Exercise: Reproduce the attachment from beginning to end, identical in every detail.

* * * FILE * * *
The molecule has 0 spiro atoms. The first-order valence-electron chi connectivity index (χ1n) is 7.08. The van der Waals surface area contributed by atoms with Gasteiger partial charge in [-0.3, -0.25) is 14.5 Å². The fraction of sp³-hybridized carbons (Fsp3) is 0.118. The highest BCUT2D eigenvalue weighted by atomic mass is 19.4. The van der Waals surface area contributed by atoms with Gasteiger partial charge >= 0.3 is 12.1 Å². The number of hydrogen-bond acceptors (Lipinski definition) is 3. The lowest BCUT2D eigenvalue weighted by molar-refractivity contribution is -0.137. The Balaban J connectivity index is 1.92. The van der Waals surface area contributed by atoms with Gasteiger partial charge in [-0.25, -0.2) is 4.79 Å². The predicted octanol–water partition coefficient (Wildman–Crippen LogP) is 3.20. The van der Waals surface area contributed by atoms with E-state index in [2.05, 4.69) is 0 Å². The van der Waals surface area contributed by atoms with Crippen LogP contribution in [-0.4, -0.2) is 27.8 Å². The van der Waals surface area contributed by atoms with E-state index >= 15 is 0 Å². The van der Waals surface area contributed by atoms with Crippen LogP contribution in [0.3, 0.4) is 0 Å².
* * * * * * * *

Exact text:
The molecule has 0 spiro atoms. The first-order valence-electron chi connectivity index (χ1n) is 7.08. The van der Waals surface area contributed by atoms with Gasteiger partial charge in [-0.3, -0.25) is 14.5 Å². The fraction of sp³-hybridized carbons (Fsp3) is 0.118. The highest BCUT2D eigenvalue weighted by atomic mass is 19.4. The van der Waals surface area contributed by atoms with Gasteiger partial charge >= 0.3 is 12.1 Å². The number of hydrogen-bond acceptors (Lipinski definition) is 3. The lowest BCUT2D eigenvalue weighted by molar-refractivity contribution is -0.137. The Balaban J connectivity index is 1.92. The van der Waals surface area contributed by atoms with Gasteiger partial charge in [-0.25, -0.2) is 4.79 Å². The predicted octanol–water partition coefficient (Wildman–Crippen LogP) is 3.20. The van der Waals surface area contributed by atoms with E-state index in [2.05, 4.69) is 0 Å². The van der Waals surface area contributed by atoms with Crippen LogP contribution in [-0.4, -0.2) is 27.8 Å². The van der Waals surface area contributed by atoms with E-state index >= 15 is 0 Å². The van der Waals surface area contributed by atoms with Crippen LogP contribution in [0.3, 0.4) is 0 Å².